Towson University professor Leslie Harrison came one step closer on Wednesday to winning one of the most coveted annual literary awards in the U.S. — the 2017 National Book Award for poetry.
Harrison's "The Book of Endings" is one of five titles to make the shortlist, the organization announced Wednesday. The finalists were culled from a list of nearly 250 submissions.
According to the citation on the awards organization's website, "The poems in 'The Book of Endings'try to make sense of, or at least come to some kind of reckoning with absence — the death of the author's mother, the absence of the beloved, the absence of an accountable god, cicadas, the dead stars arriving, the dead moon aglow in the night sky."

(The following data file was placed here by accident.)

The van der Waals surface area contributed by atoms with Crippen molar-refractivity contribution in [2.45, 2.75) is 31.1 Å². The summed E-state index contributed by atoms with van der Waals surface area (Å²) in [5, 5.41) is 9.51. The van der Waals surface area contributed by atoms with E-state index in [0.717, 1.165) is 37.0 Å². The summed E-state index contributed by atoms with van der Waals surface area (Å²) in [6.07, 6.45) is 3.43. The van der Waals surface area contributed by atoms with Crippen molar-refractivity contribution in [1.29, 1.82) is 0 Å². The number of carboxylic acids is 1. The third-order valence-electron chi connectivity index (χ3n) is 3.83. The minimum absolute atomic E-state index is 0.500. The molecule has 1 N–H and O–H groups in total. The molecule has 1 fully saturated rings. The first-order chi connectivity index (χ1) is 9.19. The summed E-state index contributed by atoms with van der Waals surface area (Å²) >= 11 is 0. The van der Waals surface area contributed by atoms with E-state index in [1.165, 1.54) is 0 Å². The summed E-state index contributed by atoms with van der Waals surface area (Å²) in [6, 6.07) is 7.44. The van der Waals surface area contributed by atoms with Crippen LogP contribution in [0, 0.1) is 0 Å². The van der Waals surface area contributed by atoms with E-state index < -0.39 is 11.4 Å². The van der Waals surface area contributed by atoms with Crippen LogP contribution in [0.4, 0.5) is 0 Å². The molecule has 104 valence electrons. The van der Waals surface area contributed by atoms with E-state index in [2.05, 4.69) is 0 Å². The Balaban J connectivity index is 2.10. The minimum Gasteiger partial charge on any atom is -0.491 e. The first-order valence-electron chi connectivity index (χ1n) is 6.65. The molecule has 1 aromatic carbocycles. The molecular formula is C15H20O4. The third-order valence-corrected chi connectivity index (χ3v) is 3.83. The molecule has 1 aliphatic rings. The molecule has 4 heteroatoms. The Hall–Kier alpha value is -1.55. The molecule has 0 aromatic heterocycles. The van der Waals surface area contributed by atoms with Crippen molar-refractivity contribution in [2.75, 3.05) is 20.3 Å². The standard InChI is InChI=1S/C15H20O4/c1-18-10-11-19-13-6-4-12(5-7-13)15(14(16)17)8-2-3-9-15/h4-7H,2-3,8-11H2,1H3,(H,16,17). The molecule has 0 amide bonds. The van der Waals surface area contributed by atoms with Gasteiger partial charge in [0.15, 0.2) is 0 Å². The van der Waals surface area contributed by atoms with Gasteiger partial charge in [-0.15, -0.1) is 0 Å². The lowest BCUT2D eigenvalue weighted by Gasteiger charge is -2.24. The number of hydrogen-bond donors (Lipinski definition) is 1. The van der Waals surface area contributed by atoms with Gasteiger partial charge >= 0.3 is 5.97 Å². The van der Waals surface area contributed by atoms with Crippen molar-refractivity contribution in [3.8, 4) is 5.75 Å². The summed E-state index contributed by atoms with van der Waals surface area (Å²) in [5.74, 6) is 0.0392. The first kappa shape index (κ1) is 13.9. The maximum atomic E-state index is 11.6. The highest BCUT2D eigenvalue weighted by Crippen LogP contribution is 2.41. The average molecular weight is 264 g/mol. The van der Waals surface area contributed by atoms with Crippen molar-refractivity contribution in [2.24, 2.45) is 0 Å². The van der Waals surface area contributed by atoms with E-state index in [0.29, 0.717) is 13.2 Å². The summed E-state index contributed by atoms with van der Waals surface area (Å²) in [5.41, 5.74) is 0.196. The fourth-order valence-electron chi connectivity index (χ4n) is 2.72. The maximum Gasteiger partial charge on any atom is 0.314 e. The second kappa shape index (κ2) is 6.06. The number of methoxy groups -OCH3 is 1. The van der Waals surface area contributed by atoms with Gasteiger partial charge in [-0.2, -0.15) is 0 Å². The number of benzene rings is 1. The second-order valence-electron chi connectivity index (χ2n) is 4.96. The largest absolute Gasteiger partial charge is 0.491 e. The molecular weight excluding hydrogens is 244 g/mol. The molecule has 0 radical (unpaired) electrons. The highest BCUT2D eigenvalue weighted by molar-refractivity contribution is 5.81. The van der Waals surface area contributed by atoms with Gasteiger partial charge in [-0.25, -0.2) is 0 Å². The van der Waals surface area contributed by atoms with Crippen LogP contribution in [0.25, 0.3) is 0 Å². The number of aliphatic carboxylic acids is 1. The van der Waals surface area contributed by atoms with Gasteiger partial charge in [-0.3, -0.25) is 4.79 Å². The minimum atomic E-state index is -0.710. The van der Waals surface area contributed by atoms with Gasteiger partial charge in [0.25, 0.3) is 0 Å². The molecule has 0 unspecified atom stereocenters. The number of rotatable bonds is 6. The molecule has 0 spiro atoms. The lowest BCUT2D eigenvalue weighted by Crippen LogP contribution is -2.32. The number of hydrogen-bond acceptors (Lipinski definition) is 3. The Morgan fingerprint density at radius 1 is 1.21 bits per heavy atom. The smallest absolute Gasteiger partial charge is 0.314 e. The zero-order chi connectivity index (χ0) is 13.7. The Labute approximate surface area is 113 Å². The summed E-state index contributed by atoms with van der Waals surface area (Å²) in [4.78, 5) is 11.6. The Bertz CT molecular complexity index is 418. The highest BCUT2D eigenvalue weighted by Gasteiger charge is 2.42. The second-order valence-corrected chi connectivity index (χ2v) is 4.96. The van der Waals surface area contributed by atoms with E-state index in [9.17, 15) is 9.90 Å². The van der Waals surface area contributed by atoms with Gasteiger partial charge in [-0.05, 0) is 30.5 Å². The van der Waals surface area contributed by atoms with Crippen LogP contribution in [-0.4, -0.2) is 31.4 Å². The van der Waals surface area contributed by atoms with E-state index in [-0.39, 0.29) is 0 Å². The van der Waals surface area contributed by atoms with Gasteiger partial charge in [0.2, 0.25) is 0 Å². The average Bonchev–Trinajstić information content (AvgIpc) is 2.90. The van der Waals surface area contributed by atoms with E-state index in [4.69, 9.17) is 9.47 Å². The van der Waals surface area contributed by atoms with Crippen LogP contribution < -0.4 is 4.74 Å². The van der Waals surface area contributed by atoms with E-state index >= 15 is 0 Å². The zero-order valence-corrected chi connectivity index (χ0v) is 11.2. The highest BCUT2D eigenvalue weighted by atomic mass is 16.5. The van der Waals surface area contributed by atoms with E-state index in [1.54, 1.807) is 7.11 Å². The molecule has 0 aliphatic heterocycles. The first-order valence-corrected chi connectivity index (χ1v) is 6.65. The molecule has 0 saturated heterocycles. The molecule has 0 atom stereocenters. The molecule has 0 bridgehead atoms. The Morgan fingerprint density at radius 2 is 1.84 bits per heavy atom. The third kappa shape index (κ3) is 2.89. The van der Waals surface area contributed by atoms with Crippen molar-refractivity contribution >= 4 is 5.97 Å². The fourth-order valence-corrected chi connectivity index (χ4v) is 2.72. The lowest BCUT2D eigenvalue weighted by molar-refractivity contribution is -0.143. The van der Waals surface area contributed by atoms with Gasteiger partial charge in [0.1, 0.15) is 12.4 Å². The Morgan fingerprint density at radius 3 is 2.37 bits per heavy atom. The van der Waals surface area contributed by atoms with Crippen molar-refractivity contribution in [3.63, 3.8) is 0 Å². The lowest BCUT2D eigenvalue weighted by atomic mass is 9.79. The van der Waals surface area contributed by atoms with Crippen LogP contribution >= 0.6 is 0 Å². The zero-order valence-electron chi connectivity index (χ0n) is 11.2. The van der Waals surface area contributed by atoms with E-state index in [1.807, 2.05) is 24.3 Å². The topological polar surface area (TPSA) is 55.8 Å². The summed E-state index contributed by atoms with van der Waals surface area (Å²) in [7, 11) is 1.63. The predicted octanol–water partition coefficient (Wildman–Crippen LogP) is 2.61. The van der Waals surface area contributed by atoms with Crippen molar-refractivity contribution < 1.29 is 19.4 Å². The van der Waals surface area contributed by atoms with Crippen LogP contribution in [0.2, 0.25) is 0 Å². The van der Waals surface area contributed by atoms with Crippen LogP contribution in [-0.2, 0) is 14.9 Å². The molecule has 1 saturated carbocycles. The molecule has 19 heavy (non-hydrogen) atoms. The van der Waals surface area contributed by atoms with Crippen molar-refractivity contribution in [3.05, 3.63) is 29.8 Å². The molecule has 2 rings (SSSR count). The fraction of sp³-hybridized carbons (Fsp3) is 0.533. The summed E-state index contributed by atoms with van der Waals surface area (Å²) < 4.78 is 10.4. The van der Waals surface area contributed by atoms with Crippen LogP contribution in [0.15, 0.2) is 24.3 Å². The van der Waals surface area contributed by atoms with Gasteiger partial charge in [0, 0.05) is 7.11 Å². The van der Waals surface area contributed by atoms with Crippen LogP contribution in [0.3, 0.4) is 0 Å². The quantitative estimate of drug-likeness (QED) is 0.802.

The other four finalists in the poetry category are: Frank Bidart for "Half-light: Collected Poems 1965-2016"; Layli Long Soldier for "Whereas"; Shane McCrae for "In the Language of My Captor"; and Danez Smith for "Don't Call Us Dead: Poems."
The winners of the fiction, nonfiction, poetry and young people's literature will be announced during a live ceremony in New York on Nov. 15.
The young people's list does not include Jason Reynolds' "Long Way Down," though the gritty urban tale by the University of Maryland graduate was one of 10 semi-finalists.
Harrison, who was born in Germany and grew up in New Hampshire, has graduate degrees from Johns Hopkins University and the University of California, Irvine. She's been a member of Towson's full-time faculty since 2012.
Poetry lovers hoping to sample her work in person will find Harrison on Nov. 11 at the 2017 Baltimore Writers Conference held on the Towson campus.